Lazy weekend, bicycle’d here and there, attempt’d a few photographs, nap’d big naps. Sometimes during the week I think how the weekend with its stretch of no particulars’ll foster up a streak of something, get a volley going, something sustain’d beyond the quotidian gulp and plunge, the highdiving one shots. No, the bottomland to the watery depths is sleep, bang’d down ineffable unriotous sleep. Fiery narcoleptic fury and thrum. One of my brothers used to furnish a noise for such rhetorical overcookery: Ppffsssure.
Faulkner’s Mosquitoes: the epigraph talks about the furious insects without admitting of the word mosquito, providing a minor summer life-cycle of the onerous tribe: “In spring . . . they were little and young and trusting: you could kill them sometimes. But now, as August like a languorous replete bird winged slowly through the pale summer toward the moon of decay and earth they were bigger, vicious; ubiquitous as undertakers . . . a biblical plague seen through the wrong end of a binocular: the majesty of Fate become contemptuous through ubiquity and sheer repetition.” Language that cannot decide whether its borrowing King James rhythms for lofty purpose or to mock itself and its intent. And later in the book, is the word mosquito ever used? Not that I see. What one gets is a recurring occasional bout of slapping, or high whine—a kind of missing McGuffin. It reminds one somehow of Chekhov’s odd offstage noises, sounds to no account, a violinist in a neighboring street, the sound of an ax splitting wood. In the midst of the Nausikaa (yacht)’s setting out, with no prior referent: “All the jollity of departure under a perfect day, heatridden city [New Orleans] behind, and a breeze too steady for the darn things to light on you.” And, later, up a sluggish river at nightfall, one of the moroser characters “slapped suddenly at the back of his hand, with consternation . . .” “Then, as if at a signal, they were all about them, unseen, with a dreadful bucolic intentness, unlike their urban cousins, making no sound.” A general buggy melée ensues: “At the companionway the ghostly poet joined them hurriedly, flapping his handkerchief about his face and neck and the top of his unnurtured evaporating head.” (An image that pulls up some early cut of John Dee with ’s head spouting flames, and, of course, Emily Dickinson’s line . . .) Faulkner makes good sport with the ghostly poet, seemingly about to expire instanter, dasn’t go in the water, cannot endure the sun, mostly found horizontal, plank’d by lethargy, name of “Mark Frost.”
Other notable Mosquitoes lines:
A belief about Conversation (not talk): “Conversation—with an intellectual equal consisted of admitting as many socalled unpublishable facts as possible about oneself.” (See Blogland mores.) A corollary: “Desire . . . had long since become an unfulfilled habit requiring no longer any particular object at all.”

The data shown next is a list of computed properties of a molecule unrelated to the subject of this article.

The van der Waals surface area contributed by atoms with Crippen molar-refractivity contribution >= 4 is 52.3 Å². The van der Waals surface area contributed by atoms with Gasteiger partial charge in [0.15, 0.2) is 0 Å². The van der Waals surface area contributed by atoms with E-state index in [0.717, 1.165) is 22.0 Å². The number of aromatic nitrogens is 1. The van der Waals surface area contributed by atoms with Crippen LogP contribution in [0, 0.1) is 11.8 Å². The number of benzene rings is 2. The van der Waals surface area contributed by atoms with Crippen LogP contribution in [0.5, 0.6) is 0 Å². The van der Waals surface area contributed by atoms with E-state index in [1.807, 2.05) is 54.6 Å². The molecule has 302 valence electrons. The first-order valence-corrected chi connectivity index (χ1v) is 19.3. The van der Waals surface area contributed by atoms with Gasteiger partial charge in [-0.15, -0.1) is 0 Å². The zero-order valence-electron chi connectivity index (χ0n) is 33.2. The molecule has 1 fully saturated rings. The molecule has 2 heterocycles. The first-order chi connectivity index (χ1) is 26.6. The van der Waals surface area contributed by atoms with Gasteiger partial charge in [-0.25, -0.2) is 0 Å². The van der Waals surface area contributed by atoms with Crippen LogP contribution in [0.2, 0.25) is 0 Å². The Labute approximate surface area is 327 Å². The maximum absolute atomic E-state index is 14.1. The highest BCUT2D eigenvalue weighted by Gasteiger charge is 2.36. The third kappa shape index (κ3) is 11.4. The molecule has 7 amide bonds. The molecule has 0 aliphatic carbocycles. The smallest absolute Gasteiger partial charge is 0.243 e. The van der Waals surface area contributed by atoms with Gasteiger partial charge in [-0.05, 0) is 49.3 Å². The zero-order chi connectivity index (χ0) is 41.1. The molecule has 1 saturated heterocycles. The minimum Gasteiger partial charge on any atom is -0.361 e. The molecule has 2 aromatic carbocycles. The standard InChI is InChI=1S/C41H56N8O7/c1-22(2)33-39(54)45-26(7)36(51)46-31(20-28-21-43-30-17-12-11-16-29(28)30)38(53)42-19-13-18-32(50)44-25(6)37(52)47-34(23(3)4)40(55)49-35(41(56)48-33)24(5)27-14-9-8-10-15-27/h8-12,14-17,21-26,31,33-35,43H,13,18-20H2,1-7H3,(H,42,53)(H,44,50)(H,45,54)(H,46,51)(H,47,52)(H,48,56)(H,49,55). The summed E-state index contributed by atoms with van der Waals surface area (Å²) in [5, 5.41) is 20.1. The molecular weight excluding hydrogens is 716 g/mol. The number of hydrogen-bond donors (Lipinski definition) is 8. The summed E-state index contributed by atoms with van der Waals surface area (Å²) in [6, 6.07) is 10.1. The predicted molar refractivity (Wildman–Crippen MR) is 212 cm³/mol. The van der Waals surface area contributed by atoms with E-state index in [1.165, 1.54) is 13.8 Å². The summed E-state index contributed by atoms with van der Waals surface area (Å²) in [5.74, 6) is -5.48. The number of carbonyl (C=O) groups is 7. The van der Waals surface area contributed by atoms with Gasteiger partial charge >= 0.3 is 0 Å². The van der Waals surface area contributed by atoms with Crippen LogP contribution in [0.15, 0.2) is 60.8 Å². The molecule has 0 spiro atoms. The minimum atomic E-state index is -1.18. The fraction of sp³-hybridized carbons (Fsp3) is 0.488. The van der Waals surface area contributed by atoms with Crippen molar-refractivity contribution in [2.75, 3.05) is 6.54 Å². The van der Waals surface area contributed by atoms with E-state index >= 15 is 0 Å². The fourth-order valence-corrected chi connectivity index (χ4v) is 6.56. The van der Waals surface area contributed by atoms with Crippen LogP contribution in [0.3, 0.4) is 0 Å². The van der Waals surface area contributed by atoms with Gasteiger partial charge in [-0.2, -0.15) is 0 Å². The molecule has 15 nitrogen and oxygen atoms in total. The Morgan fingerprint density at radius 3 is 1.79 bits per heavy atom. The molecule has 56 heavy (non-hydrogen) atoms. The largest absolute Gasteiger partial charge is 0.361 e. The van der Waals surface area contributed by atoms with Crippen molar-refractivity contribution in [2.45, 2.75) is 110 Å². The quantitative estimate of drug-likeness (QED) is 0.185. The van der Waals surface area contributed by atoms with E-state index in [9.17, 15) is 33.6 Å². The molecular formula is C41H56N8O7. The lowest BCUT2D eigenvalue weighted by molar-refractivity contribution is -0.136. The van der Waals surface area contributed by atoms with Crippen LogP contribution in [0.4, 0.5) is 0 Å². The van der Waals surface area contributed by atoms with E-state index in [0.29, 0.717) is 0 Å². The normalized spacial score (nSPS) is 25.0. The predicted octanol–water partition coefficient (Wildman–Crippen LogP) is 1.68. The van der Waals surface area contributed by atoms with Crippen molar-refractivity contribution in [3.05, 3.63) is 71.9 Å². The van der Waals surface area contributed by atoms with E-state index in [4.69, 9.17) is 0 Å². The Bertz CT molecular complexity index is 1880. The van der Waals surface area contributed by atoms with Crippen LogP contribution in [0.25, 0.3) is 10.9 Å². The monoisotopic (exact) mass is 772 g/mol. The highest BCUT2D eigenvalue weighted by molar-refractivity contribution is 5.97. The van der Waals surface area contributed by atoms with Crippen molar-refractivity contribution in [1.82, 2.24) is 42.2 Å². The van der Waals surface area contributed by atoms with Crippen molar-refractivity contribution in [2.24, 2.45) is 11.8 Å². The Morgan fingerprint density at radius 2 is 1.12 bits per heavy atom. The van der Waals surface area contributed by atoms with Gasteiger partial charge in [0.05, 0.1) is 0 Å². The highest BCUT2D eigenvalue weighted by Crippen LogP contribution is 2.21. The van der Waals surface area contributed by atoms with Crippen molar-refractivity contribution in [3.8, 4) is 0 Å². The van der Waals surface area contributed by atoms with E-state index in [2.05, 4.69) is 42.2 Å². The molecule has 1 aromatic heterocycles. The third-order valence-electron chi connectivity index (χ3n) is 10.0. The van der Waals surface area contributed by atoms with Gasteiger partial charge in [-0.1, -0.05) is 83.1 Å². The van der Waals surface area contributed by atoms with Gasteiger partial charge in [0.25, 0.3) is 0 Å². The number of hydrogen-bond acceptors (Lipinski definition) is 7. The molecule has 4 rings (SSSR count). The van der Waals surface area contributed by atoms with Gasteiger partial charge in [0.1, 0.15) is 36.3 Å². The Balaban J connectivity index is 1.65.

A good deal of art-mockery. Corollary to the corollary about “desire” is one about sculpture, or, broadly, “art”: “. . . it is not necessary that it have objective significance. We must accept it for what it is: pure form untrammelled by any relation to a familiar or utilitarian object.”
Some mockery of norteamericano holier-than-thou-ists, those who’d shoulder God aside in they own righteousness: “God must look about our American scene with a good deal of consternation, watching the antics of these volunteers who are trying to help Him.”
Some Molly Bloom talk by the “genius” sculptor:
starts in my hair in my hair and beard I am crowned with starts christ by his own hand an autogethsemane carved darkly out of pure space but not rigid no no an unmuscled wallowing fecund and foul the placid tragic body of a woman who conceives without pleasure bears without painThat anatomical snail imagery (“horned pinkly”) worthy of Lautréamont, exactitude that announces its source in monstrous apprehension and fear, crank’d straight out of nightmarish rut chronicles?
what would I say to her fool fool you have work to do you have nothing accursed intolerant and unclean too warm your damn bones then whiskey will do as well or a chisel and maul any damn squirrel keeps warm in a cage go on go on then israfel revolted surprised behind a haycock by a male relation fortitude become a matchflame snuffed by a small white belly where was it i once saw a dogwood tree not white but tan tan as cream what will you say to her bitter and new as a sunburned flame bitter and new those two little silken snails somewhere under her dress horned pinkly yet reluctant o israfel ay wax your wings with the thin odorless moisture of her thighs strangle your heart with hair fool fool cursed and forgotten of god . . .
Story of a man met in Mandeville (portrait of the artist):
He was a white man, except he was awful sunburned and kind of shabby dressed—no necktie and hat. Say, he said some funny things to me. He said I had the best digestion he ever saw and he said if the straps of my dress was to break I’d devastate the country. He said he was a liar by profession and he made good money at it, enough to own a ford as soon as he got it paid out. I think he was crazy. Not dangerous: just crazy.The informant initially cannot remember the name (“Walker or Foster or something”). And when she finally recalls it, her interlocutor says “Faulkner? . . . Never heard of him.”
Faulkner-sport: “He’s a fairly intelligent man, more sensitive than most, and yet he too labors under the illusion that Art is just a valid camouflage for rutting.” Somehow reminding me of the line someone had about so-and-so’s movement to the Left: “He discover’d more opportunities for sex there.”